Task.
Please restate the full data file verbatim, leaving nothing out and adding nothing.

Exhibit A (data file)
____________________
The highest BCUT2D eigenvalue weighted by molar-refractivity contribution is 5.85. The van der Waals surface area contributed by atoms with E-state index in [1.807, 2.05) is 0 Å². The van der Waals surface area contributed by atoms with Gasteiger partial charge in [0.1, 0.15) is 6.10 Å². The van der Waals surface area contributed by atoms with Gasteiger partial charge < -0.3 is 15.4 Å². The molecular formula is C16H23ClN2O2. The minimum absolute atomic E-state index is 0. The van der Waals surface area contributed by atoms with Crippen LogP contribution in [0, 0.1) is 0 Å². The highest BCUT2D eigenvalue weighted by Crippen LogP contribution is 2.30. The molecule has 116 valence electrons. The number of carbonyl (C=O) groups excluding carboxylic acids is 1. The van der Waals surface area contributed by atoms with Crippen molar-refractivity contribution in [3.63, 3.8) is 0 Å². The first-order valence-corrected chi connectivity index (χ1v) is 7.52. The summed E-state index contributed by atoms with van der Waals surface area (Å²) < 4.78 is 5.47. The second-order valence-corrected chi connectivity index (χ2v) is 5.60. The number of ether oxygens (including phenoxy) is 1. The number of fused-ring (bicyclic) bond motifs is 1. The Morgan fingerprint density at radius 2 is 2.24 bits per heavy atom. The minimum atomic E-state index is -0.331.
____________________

The highest BCUT2D eigenvalue weighted by molar-refractivity contribution is 5.85. The van der Waals surface area contributed by atoms with E-state index in [1.807, 2.05) is 0 Å². The van der Waals surface area contributed by atoms with Gasteiger partial charge in [0.1, 0.15) is 6.10 Å². The van der Waals surface area contributed by atoms with Gasteiger partial charge < -0.3 is 15.4 Å². The molecular formula is C16H23ClN2O2. The minimum absolute atomic E-state index is 0. The van der Waals surface area contributed by atoms with Crippen LogP contribution in [0, 0.1) is 0 Å². The highest BCUT2D eigenvalue weighted by Crippen LogP contribution is 2.30. The molecule has 116 valence electrons. The number of carbonyl (C=O) groups excluding carboxylic acids is 1. The van der Waals surface area contributed by atoms with Crippen molar-refractivity contribution in [3.63, 3.8) is 0 Å². The first-order valence-corrected chi connectivity index (χ1v) is 7.52. The summed E-state index contributed by atoms with van der Waals surface area (Å²) < 4.78 is 5.47. The second-order valence-corrected chi connectivity index (χ2v) is 5.60. The number of ether oxygens (including phenoxy) is 1. The number of fused-ring (bicyclic) bond motifs is 1. The Morgan fingerprint density at radius 2 is 2.24 bits per heavy atom. The minimum atomic E-state index is -0.331.